January 31, 2023

Volume XIII, Number 31


January 31, 2023

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January 30, 2023

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FTC Proposed Noncompete Ban Reinforces Need to Protect Competitive Information Now

As we recently reported, on January 5, 2023, the Federal Trade Commission proposed a rule banning the use of non-compete covenants in nearly all circumstances. The FTC is seeking comments on the proposed rule until March 20, 2023. Even if the proposed rule or a variation of it is ultimately implemented, it will likely face a multitude of legal challenges. To learn more about this proposed rule, please see our recent webinar recording hereNote: Guests will have to register, then can click on the View Content link. A new browser window will pop up with the recording. 

Nevertheless, in the immediate aftermath of this proposed rule, employers are asking, “what now?” In recent years, we have been forewarned of the impending threat to the use of non-compete covenants and emphasized the need for employers to protect their confidential information through other means. Regardless of the outcome of the proposed rule, the FTC’s action is a reminder that non-compete covenants are under ever increasing scrutiny and criticism, and employers must consider alternative ways to protect their confidential and trade secret information. 

Over a year and a half ago, we encouraged employers “to revisit the protections they have in place to protect trade secret and confidential information and their investments in employee training.” Especially in light of the FTC’s announcement, we reiterate that employers would be wise to revisit those protections and engage in a thorough three-step process to evaluate, identify and protect their confidential and competitive information. The steps include:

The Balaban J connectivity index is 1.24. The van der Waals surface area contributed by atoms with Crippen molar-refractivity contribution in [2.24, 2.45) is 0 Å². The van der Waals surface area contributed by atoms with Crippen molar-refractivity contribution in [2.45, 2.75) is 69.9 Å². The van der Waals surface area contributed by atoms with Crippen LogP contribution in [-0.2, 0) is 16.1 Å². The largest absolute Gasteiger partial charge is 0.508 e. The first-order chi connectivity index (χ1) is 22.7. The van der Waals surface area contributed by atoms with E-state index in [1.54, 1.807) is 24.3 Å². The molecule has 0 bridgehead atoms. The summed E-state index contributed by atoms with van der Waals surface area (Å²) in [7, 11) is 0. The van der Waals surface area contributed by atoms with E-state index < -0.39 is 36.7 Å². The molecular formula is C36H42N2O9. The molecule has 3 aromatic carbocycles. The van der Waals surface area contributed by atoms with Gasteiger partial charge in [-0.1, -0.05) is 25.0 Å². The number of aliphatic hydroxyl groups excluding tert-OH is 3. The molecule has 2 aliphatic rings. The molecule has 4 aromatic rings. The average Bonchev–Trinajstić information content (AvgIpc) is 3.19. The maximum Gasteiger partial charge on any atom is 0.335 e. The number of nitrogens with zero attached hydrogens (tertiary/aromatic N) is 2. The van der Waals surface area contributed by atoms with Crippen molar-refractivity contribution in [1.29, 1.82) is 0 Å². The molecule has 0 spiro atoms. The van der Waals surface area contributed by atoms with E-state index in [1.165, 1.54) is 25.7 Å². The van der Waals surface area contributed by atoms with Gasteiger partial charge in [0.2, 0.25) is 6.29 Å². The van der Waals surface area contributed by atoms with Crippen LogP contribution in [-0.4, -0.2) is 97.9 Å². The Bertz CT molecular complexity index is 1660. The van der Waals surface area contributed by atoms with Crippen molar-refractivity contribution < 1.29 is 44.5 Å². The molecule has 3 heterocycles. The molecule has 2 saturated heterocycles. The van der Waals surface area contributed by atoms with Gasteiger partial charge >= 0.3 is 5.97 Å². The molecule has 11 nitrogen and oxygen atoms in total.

1. Conducting a comprehensive review and identification of the company’s competitive, confidential and trade secret information;

2. Identifying who has access to that information; and

3. Evaluating how to best protect that information (potentially without the use of non-competes).

While this auditing process takes time and energy and is not a one size fits all solution, it is an investment in the protection of competitive information that will pay dividends if the need to protect that information through litigation ever arises. 

Generally, some of the safeguards the employer can use to protect this information include:

  • Ensuring access to shared files is on a need-to-access basis only;

  • Limiting access to client information to only those clients whom a particular employee services;

  • Limiting access to research and development information to only those individuals in research and development who are working on the particular project;

  • Republishing policies forbidding the use of personal email accounts for business purposes;

  • Implementing safeguards for the electronic mailing and sharing of confidential documents;

  • Having employees acknowledge/reaffirm their understanding that company competitive information is owned by the company and only certain people are allowed access;

  • Utilizing non-solicitation covenants in appropriate circumstances.

Identifying and ensuring adequate protection for competitive information is paramount, given the ongoing threats to the viability of non-compete agreements – both at the state and federal levels.

© Polsinelli PC, Polsinelli LLP in CaliforniaNational Law Review, Volume XIII, Number 25

About this Author

Shareholder/ Practice Chair

As Chair of the firm's Restrictive Covenants & Trade Secrets practice, Eric Packel is a trial lawyer who represents local and national businesses in complex employment litigation, particularly claims brought under the Uniform Trade Secrets Act, and a variety of employee and shareholder related claims. For many of these clients, Eric also oversees and directs their general legal needs and consults them in their overall business strategies. Over the course of 20 years, Eric has tried cases to juries in five states, including:

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Ross Weimer is committed to understanding the industry in which clients operate and provides valuable counsel to employers as they face sensitive workplace matters. His practice focuses on the representation of clients in all facets of employment law, including discrimination, harassment, retaliation, wrongful termination and wage and hour claims.